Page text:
A magical new stand-alone novel with an entrancing fairy tale feel, from the author of the highly acclaimed The Sisters of the Winter Wood
There was a time when everyone knew about Trnava. Once, it was a bustling market town that sat at the crossroads between the kingdom of Poland and the rest of Bohemia. Once, the king of Hungary, Charles the First, visited the town and conducted important negotiations there. But there are stories you don’t know. Stories the residents of the town like to keep secret.
If you listen closely, sometimes you can still hear the old stories whispered. Legends about Trnava and the people who lived there, about the great forests that once surrounded the town. There are tales of red-haired mountain men and women who could work miracles, of a people who could trace their lineage all the way back to the great King Solomon himself. Tales of a people who kept to themselves, who lived in a tiny quarter of the city of Trnava where they built their own house of worship. They say that on the ceiling of their synagogue there were a thousand tiny stars.
There are stories told that the congregants who worshiped in the synagogue could work miracles; that the oldest among them could fly cloud dragons in the sky. It is said that when the Black Mist spread over the kingdom of Hungary, these people were the only ones who fought and didn’t flee.
But the real story is much more complicated than that. It is the story of a people who forever lived at the edge of others’ kindness and yet still found a way to thrive. It is the story of a family that survived, and of three girls who, when faced with unimaginable tragedy and impossible odds, did what they had to do even though it wasn’t what was expected of them.
Some say they were just an ordinary family who lived in an extraordinary time.
But I know the truth.
This is the story of the Black Mist which swept through the Carpathian Mountains on the wings of a black dragon. Some say they can still feel it when they touch the trees, in the rich black sap that runs down to the roots to the rot that’s buried under the ground. Despite the beauty of the trees and the crystal-clear waters of the lakes and the incessant babble of the rivers and streams, the mist still carries its echo. The animals feel it in their bones.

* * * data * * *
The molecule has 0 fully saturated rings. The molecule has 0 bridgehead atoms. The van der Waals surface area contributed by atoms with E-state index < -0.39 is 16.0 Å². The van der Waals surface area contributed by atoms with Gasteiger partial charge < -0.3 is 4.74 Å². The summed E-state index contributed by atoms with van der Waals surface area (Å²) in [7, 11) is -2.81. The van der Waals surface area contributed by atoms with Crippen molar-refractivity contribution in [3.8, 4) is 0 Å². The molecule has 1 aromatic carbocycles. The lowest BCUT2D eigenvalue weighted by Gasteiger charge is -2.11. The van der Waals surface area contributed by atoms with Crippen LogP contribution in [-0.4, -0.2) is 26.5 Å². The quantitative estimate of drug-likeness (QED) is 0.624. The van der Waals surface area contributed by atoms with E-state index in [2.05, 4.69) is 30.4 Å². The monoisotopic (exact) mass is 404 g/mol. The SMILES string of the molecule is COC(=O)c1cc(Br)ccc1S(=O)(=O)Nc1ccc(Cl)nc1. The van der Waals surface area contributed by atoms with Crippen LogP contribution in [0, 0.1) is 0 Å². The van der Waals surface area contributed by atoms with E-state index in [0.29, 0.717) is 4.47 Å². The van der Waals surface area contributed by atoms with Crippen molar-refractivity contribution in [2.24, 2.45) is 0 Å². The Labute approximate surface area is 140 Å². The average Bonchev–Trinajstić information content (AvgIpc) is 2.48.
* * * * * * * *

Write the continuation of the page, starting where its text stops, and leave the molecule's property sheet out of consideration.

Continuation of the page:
It could return at any moment.
Once, Trnava was a village like any other village. It was made up of brick houses, a town square, large wooden churches, a small synagogue, a fortified wall that surrounded the town, and a river, named the Trnávka for all the thorny bushes that lined its banks. Once, there were three different forests around the town of Trnava: the Šenkvický wood, the Král’ovský wood, and the ancient Satu Mare which once stretched all the way through the Kingdom of Hungary until it reached the S,inca Veche forest, right on the border of Wallachia. Strange things happened in these forests, things that nobody liked to talk about, but everyone did. There was a saying that was popular in the region once, and some still whisper it, even today. “Do not speak of the forest, for it will remember your name.”
But that is another story, for a different day.